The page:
It's hard to answer this question in absolute terms and perhaps a statistician would be better equipped to answer this question than I. However, you don't need to get to a level of certainty necessary to present the analytics of your MVP to an academic review board; you only need to develop enough confidence to continue to invest in the product or develop enough confidence that your product is failing and you need to pivot. Your intuition can go a long way, and qualitative evidence may be more valuable at this stage than quantitative.
To try to create a helpful frame, your MVP should be designed to test both your product's value and growth hypotheses, and there are different considerations in measuring each.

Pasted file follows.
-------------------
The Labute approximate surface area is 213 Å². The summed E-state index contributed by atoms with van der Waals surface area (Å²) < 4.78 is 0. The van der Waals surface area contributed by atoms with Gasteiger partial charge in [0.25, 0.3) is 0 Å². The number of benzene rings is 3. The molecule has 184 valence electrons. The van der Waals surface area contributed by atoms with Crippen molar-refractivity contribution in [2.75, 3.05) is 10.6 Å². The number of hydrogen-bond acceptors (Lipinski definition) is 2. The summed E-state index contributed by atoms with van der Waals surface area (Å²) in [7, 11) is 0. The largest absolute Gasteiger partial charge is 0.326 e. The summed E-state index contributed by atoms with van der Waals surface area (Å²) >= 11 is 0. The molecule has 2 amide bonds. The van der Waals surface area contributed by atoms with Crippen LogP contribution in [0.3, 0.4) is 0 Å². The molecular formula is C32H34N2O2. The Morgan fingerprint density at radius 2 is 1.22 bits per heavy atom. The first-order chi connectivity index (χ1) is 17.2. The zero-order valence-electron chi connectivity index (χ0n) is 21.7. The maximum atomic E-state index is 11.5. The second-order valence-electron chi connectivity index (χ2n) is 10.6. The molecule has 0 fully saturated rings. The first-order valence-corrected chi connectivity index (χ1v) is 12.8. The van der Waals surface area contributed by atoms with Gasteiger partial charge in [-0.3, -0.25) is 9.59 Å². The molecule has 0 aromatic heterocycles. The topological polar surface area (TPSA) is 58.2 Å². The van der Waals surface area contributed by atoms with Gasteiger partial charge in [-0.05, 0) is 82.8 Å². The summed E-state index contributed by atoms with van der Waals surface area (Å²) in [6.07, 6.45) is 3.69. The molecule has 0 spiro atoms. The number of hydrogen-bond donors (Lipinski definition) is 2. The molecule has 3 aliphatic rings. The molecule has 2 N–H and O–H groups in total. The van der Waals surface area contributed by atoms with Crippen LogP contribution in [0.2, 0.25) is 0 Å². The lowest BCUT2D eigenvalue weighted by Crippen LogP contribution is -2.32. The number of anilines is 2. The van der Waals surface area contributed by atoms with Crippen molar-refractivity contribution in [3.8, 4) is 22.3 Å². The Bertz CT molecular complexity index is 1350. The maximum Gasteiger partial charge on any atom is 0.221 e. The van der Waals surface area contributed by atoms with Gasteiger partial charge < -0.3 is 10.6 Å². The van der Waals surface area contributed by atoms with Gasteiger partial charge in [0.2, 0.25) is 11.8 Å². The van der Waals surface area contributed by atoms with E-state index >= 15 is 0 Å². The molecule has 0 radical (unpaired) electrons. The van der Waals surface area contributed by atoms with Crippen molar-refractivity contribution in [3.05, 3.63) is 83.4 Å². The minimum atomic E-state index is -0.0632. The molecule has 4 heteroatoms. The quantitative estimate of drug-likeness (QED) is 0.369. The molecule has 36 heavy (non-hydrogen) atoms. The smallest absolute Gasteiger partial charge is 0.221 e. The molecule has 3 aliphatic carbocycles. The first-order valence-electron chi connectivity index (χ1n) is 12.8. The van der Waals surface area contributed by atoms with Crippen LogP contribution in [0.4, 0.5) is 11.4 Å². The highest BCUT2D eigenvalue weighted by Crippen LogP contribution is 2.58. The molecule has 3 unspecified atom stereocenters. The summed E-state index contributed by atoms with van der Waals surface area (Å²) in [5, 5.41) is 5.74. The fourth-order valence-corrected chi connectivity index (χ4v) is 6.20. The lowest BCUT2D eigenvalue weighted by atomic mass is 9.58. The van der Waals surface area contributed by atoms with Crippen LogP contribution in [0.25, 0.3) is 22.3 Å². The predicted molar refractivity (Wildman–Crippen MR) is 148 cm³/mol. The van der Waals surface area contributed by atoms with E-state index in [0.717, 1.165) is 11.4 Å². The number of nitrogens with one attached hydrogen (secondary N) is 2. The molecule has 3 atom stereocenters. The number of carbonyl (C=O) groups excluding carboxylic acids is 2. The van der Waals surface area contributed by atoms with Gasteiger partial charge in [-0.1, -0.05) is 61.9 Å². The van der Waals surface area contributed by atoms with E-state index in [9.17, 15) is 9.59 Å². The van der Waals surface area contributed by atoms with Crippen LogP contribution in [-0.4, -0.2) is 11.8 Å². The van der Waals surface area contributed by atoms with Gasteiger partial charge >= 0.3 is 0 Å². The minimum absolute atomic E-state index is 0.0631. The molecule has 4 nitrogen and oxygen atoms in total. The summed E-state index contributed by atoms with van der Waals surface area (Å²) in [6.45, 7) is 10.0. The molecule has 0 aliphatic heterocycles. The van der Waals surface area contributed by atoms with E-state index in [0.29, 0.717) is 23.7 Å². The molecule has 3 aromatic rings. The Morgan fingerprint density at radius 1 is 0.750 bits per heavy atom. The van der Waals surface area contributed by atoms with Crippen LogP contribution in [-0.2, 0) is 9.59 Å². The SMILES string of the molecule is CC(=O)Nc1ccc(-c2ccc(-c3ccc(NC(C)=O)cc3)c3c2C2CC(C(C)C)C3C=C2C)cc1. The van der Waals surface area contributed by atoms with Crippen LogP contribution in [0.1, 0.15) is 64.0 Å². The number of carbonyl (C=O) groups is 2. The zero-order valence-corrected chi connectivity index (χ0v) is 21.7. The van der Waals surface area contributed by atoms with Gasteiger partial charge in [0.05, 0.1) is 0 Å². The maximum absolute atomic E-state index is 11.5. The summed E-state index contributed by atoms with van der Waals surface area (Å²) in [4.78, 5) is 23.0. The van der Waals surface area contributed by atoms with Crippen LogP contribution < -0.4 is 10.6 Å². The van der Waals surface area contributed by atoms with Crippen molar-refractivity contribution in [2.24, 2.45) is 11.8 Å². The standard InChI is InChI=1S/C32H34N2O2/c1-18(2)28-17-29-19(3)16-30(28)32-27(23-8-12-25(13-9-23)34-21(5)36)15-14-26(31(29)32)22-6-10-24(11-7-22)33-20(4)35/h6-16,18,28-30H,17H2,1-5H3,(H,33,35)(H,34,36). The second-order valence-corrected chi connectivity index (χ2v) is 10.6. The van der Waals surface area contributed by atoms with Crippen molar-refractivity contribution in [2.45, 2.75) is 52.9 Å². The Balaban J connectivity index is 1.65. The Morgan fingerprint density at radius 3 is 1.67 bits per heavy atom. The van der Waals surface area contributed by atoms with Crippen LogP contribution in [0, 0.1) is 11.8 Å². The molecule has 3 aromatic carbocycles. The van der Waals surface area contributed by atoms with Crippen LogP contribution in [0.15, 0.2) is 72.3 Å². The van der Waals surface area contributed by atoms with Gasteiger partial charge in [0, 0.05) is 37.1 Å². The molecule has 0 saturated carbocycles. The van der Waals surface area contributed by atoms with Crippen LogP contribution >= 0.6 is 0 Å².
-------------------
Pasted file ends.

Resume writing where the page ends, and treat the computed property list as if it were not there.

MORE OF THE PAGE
A relatively small number of users is needed to test your product's value hypothesis, especially when using both quantitative and qualitative data. Even with as few as 10 users you can start to see stable patterns in how positively or negatively you're reacting to the product. If 8 out of 10 (not artificially selected) users are engaging with the product as you hoped, you can feel relatively confident that the value is being realized and that you should move on to optimizing the value proposition as opposed to pivoting to a new product concept.
The growth hypothesis likely takes more users to validate since you'll have to lean more heavily on statistics to know if positive experiences are driving users to perform the necessary growth inducing actions. It depends on how you're hoping to achieve growth (social media sharing, SEO?) and how large the growth coefficient needs to be to succeed.